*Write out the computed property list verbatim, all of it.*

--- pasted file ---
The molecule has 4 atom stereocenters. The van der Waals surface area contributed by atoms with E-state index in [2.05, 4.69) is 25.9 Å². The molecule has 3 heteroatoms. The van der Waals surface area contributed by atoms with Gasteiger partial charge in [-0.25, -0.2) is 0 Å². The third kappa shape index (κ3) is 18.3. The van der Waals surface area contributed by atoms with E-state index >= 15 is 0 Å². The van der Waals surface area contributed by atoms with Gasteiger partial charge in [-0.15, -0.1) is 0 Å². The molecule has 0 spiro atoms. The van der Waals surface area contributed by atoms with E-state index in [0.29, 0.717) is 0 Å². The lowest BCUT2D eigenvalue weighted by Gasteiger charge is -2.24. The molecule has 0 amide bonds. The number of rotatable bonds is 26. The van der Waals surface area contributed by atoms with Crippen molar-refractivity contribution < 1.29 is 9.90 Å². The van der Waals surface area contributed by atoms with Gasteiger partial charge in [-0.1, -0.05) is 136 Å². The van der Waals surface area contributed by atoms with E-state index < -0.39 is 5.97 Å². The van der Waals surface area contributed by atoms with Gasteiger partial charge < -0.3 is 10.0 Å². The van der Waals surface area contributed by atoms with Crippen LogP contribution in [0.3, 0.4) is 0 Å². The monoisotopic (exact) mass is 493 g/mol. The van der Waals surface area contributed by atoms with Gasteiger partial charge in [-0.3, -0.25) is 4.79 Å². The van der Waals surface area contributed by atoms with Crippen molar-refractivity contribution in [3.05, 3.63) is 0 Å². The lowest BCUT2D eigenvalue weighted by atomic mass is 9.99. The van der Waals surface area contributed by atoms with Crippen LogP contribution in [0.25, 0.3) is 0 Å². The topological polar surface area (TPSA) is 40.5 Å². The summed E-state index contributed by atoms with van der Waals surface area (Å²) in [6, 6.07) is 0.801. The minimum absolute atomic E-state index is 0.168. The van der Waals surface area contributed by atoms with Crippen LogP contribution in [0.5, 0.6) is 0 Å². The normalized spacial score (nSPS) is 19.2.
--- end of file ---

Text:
The molecule has 4 atom stereocenters. The van der Waals surface area contributed by atoms with E-state index in [2.05, 4.69) is 25.9 Å². The molecule has 3 heteroatoms. The van der Waals surface area contributed by atoms with Gasteiger partial charge in [-0.25, -0.2) is 0 Å². The third kappa shape index (κ3) is 18.3. The van der Waals surface area contributed by atoms with E-state index >= 15 is 0 Å². The van der Waals surface area contributed by atoms with Gasteiger partial charge in [-0.15, -0.1) is 0 Å². The molecule has 0 spiro atoms. The van der Waals surface area contributed by atoms with E-state index in [0.29, 0.717) is 0 Å². The lowest BCUT2D eigenvalue weighted by Gasteiger charge is -2.24. The molecule has 0 amide bonds. The number of rotatable bonds is 26. The van der Waals surface area contributed by atoms with Crippen molar-refractivity contribution < 1.29 is 9.90 Å². The van der Waals surface area contributed by atoms with Gasteiger partial charge in [-0.1, -0.05) is 136 Å². The van der Waals surface area contributed by atoms with E-state index < -0.39 is 5.97 Å². The van der Waals surface area contributed by atoms with Gasteiger partial charge < -0.3 is 10.0 Å². The van der Waals surface area contributed by atoms with Crippen LogP contribution in [0.3, 0.4) is 0 Å². The monoisotopic (exact) mass is 493 g/mol. The van der Waals surface area contributed by atoms with Gasteiger partial charge in [-0.3, -0.25) is 4.79 Å². The van der Waals surface area contributed by atoms with Crippen molar-refractivity contribution in [3.05, 3.63) is 0 Å². The lowest BCUT2D eigenvalue weighted by atomic mass is 9.99. The van der Waals surface area contributed by atoms with Crippen LogP contribution in [0.25, 0.3) is 0 Å². The topological polar surface area (TPSA) is 40.5 Å². The summed E-state index contributed by atoms with van der Waals surface area (Å²) in [6, 6.07) is 0.801. The minimum absolute atomic E-state index is 0.168. The van der Waals surface area contributed by atoms with Crippen LogP contribution in [0.5, 0.6) is 0 Å². The normalized spacial score (nSPS) is 19.2.